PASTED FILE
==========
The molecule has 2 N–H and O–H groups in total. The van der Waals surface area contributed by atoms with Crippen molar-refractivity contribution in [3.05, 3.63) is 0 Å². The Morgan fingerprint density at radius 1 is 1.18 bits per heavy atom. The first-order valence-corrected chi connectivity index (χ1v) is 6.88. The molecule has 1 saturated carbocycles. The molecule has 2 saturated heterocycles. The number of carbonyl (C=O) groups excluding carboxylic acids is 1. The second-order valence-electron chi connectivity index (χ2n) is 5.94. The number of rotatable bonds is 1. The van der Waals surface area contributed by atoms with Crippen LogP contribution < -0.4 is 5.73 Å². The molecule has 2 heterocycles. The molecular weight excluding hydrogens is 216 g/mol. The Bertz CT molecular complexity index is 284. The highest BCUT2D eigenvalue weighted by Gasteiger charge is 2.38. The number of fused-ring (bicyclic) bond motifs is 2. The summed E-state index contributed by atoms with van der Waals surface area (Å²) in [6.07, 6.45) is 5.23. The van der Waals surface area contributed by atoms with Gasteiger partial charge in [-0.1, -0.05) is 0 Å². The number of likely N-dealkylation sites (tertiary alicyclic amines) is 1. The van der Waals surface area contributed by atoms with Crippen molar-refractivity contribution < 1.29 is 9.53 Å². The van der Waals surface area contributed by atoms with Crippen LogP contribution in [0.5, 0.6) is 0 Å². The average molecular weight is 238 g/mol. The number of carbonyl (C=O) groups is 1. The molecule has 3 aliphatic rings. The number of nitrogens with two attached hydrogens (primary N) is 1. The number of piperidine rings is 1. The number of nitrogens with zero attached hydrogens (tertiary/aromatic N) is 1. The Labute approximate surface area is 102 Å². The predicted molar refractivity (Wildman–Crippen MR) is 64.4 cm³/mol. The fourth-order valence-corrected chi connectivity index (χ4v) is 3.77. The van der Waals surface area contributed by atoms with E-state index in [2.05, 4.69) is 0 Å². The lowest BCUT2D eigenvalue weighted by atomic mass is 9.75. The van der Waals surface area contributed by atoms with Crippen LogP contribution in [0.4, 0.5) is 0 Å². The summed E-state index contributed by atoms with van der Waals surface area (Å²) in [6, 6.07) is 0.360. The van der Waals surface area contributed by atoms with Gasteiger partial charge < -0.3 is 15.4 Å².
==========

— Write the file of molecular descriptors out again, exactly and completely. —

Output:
The molecule has 2 N–H and O–H groups in total. The van der Waals surface area contributed by atoms with Crippen molar-refractivity contribution in [3.05, 3.63) is 0 Å². The Morgan fingerprint density at radius 1 is 1.18 bits per heavy atom. The first-order valence-corrected chi connectivity index (χ1v) is 6.88. The molecule has 1 saturated carbocycles. The molecule has 2 saturated heterocycles. The number of carbonyl (C=O) groups excluding carboxylic acids is 1. The second-order valence-electron chi connectivity index (χ2n) is 5.94. The number of rotatable bonds is 1. The van der Waals surface area contributed by atoms with Crippen LogP contribution < -0.4 is 5.73 Å². The molecule has 2 heterocycles. The molecular weight excluding hydrogens is 216 g/mol. The Bertz CT molecular complexity index is 284. The highest BCUT2D eigenvalue weighted by Gasteiger charge is 2.38. The number of fused-ring (bicyclic) bond motifs is 2. The summed E-state index contributed by atoms with van der Waals surface area (Å²) in [6.07, 6.45) is 5.23. The van der Waals surface area contributed by atoms with Gasteiger partial charge in [-0.1, -0.05) is 0 Å². The number of likely N-dealkylation sites (tertiary alicyclic amines) is 1. The van der Waals surface area contributed by atoms with Crippen molar-refractivity contribution < 1.29 is 9.53 Å². The van der Waals surface area contributed by atoms with Crippen LogP contribution in [0.5, 0.6) is 0 Å². The average molecular weight is 238 g/mol. The number of carbonyl (C=O) groups is 1. The molecule has 3 aliphatic rings. The number of nitrogens with two attached hydrogens (primary N) is 1. The number of piperidine rings is 1. The number of nitrogens with zero attached hydrogens (tertiary/aromatic N) is 1. The Labute approximate surface area is 102 Å². The predicted molar refractivity (Wildman–Crippen MR) is 64.4 cm³/mol. The fourth-order valence-corrected chi connectivity index (χ4v) is 3.77. The van der Waals surface area contributed by atoms with E-state index in [2.05, 4.69) is 0 Å². The lowest BCUT2D eigenvalue weighted by atomic mass is 9.75. The van der Waals surface area contributed by atoms with Crippen LogP contribution in [0.4, 0.5) is 0 Å². The summed E-state index contributed by atoms with van der Waals surface area (Å²) in [6, 6.07) is 0.360. The van der Waals surface area contributed by atoms with Gasteiger partial charge < -0.3 is 15.4 Å².